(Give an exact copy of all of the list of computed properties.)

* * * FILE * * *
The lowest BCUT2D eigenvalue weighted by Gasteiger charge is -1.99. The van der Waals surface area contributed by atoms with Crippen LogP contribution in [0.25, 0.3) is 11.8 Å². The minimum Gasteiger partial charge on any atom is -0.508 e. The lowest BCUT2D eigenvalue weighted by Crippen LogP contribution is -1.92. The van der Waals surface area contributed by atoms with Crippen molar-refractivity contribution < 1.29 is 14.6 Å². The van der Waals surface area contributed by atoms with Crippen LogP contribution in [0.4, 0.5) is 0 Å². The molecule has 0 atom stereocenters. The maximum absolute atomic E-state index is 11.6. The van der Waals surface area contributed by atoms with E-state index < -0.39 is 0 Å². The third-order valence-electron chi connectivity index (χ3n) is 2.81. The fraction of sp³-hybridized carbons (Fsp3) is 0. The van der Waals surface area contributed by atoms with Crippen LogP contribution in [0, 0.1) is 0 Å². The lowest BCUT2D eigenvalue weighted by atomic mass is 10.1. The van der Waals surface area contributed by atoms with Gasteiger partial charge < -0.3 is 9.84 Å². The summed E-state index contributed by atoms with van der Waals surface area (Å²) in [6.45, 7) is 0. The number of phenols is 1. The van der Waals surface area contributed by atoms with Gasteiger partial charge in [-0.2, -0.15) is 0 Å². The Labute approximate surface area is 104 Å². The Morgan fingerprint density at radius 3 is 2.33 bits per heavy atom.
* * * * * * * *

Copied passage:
The lowest BCUT2D eigenvalue weighted by Gasteiger charge is -1.99. The van der Waals surface area contributed by atoms with Crippen LogP contribution in [0.25, 0.3) is 11.8 Å². The minimum Gasteiger partial charge on any atom is -0.508 e. The lowest BCUT2D eigenvalue weighted by Crippen LogP contribution is -1.92. The van der Waals surface area contributed by atoms with Crippen molar-refractivity contribution < 1.29 is 14.6 Å². The van der Waals surface area contributed by atoms with Crippen LogP contribution in [0.4, 0.5) is 0 Å². The molecule has 0 atom stereocenters. The maximum absolute atomic E-state index is 11.6. The van der Waals surface area contributed by atoms with E-state index < -0.39 is 0 Å². The third-order valence-electron chi connectivity index (χ3n) is 2.81. The fraction of sp³-hybridized carbons (Fsp3) is 0. The van der Waals surface area contributed by atoms with Crippen LogP contribution in [0, 0.1) is 0 Å². The lowest BCUT2D eigenvalue weighted by atomic mass is 10.1. The van der Waals surface area contributed by atoms with Gasteiger partial charge < -0.3 is 9.84 Å². The summed E-state index contributed by atoms with van der Waals surface area (Å²) in [6.45, 7) is 0. The number of phenols is 1. The van der Waals surface area contributed by atoms with Gasteiger partial charge in [-0.2, -0.15) is 0 Å². The Labute approximate surface area is 104 Å². The Morgan fingerprint density at radius 3 is 2.33 bits per heavy atom.